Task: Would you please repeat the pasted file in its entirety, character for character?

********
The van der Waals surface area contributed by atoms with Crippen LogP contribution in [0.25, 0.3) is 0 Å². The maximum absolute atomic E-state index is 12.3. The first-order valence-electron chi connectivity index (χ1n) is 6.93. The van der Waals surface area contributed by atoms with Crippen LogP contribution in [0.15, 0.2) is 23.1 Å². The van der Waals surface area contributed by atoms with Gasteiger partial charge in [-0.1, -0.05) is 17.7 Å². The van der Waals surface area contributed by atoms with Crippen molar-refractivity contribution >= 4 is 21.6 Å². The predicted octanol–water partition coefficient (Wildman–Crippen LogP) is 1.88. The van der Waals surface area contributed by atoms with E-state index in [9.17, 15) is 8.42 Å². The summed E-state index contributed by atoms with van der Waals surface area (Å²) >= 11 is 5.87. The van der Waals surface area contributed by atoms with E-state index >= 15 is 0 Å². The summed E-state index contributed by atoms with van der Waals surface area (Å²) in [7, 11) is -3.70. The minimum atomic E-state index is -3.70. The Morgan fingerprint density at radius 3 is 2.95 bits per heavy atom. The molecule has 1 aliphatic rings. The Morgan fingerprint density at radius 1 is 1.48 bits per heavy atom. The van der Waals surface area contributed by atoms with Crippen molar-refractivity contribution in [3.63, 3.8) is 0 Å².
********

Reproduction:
The van der Waals surface area contributed by atoms with Crippen LogP contribution in [0.25, 0.3) is 0 Å². The maximum absolute atomic E-state index is 12.3. The first-order valence-electron chi connectivity index (χ1n) is 6.93. The van der Waals surface area contributed by atoms with Crippen LogP contribution in [0.15, 0.2) is 23.1 Å². The van der Waals surface area contributed by atoms with Gasteiger partial charge in [-0.1, -0.05) is 17.7 Å². The van der Waals surface area contributed by atoms with Crippen molar-refractivity contribution >= 4 is 21.6 Å². The predicted octanol–water partition coefficient (Wildman–Crippen LogP) is 1.88. The van der Waals surface area contributed by atoms with E-state index in [9.17, 15) is 8.42 Å². The summed E-state index contributed by atoms with van der Waals surface area (Å²) >= 11 is 5.87. The van der Waals surface area contributed by atoms with E-state index >= 15 is 0 Å². The summed E-state index contributed by atoms with van der Waals surface area (Å²) in [7, 11) is -3.70. The minimum atomic E-state index is -3.70. The Morgan fingerprint density at radius 3 is 2.95 bits per heavy atom. The molecule has 1 aliphatic rings. The Morgan fingerprint density at radius 1 is 1.48 bits per heavy atom. The van der Waals surface area contributed by atoms with Crippen molar-refractivity contribution in [3.63, 3.8) is 0 Å².